Education and Human Sciences, College of (CEHS)


Date of this Version



Chumney, F. L. (2013). Structural equation models with small samples: A comparative study of four approaches. Unpublished doctoral dissertation, University of Nebraska-Lincoln.


A DISSERTATION Presented to the Faculty of The Graduate College at the University of Nebraska In Partial Fulfillment of Requirements For the Degree of Doctor of Philosophy, Major: Psychological Studies in Education, Under the Supervision of Professor James A. Bovaird. Lincoln, Nebraska: July 15, 2013

Copyright (c) 2013 Frances L. Chumney


The purpose of this study was to evaluate the performance of estimation methods (Maximum Likelihood, Partial Least Squares, Generalized Structured Components Analysis, Markov Chain Monte Carlo) when applied to structural equation models with small samples. Trends in educational and social science research require scientists to investigate increasingly complex phenomena with regard for the contextual factors which influence their occurrence and change. These additional layers of exploration lead to complex hypotheses and require advanced analytic approaches such as structural equation modeling. A mismatch exists between analytic technique and the realities of applied research. Structural equation modeling requires large samples in general and even larger samples for complex models; for applied researchers, large samples are often difficult and even impossible to obtain. The unique contribution of this study is the simultaneous evaluation of these four estimation methods to determine the analytic conditions under which each method might be of value to researchers. A simulation study with a 3×3×2×2×4 factorial design was conducted. The design and data features of interest were sample size (50, 300, 1000), number of items per latent variable (3, 5, 7), degree of model misspecification (correctly specified model, misspecified model), nature of the relationships between items and latent variables in the measurement models (reflective, formative), and the four estimation methods named. Rate of convergence, bias of goodness of fit and estimates of model parameters and standard errors, and accuracy of standard error estimates were evaluated to determine the ability of each estimation method to recover model estimates under each experimental condition. The results indicate that when applied to normally distributed data, Maximum Likelihood generally outperforms the other three estimation methods across experimental conditions. The present study used simulated data to evaluate the performance of four estimation methods when applied to relatively simple structural equation models with small samples and normally distributed data, but future research will need to evaluate the performance of these methods with more complex models and data that is not normally distributed.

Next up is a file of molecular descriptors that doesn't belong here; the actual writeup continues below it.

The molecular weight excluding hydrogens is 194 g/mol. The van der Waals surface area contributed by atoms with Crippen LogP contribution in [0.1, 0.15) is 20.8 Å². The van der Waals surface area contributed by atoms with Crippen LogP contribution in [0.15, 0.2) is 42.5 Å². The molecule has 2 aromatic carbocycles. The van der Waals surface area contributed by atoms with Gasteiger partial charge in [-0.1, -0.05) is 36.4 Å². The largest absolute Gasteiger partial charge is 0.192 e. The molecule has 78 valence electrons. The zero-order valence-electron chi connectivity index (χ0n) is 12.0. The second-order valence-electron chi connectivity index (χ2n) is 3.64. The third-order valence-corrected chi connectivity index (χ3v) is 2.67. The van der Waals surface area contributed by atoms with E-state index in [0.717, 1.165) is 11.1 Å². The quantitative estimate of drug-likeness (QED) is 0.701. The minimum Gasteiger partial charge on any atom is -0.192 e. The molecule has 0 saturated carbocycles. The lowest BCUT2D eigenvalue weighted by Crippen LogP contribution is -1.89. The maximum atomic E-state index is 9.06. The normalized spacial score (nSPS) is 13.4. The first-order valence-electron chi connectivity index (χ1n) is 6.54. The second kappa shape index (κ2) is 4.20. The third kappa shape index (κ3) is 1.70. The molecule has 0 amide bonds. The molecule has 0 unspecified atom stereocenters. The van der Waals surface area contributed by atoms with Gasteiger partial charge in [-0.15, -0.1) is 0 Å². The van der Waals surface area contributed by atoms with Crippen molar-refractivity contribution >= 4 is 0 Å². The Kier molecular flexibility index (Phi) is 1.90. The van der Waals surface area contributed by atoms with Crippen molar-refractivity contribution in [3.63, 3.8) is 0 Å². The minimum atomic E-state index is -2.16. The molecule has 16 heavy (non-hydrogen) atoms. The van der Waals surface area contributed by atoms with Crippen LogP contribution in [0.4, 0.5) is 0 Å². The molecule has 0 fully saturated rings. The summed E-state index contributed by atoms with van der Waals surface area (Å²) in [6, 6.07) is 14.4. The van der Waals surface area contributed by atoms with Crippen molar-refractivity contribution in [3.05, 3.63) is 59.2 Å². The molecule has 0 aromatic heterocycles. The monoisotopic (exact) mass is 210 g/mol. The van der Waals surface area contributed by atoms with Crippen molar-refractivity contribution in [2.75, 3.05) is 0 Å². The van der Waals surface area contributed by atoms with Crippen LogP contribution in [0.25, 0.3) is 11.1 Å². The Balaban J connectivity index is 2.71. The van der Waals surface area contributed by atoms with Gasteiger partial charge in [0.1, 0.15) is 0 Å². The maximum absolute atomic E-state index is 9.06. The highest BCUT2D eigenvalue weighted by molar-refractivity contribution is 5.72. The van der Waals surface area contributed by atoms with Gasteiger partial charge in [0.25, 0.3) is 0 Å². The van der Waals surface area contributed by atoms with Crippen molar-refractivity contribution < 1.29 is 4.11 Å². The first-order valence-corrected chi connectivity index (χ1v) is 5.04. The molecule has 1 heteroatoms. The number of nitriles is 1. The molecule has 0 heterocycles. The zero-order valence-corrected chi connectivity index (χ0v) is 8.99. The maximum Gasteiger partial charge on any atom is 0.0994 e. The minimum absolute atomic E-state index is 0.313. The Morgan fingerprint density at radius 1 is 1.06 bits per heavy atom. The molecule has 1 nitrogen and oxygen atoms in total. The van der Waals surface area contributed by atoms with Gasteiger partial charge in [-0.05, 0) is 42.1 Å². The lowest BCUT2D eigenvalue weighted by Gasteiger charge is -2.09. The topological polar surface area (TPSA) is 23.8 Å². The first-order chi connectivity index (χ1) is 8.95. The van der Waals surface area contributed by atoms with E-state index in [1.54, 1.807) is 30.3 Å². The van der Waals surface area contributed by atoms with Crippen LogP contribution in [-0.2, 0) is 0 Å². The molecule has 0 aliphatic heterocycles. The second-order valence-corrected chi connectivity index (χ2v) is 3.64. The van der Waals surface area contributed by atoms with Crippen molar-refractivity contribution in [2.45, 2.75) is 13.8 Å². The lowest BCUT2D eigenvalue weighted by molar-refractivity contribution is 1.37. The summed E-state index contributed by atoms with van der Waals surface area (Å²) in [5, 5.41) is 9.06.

Adviser: James A. Bovaird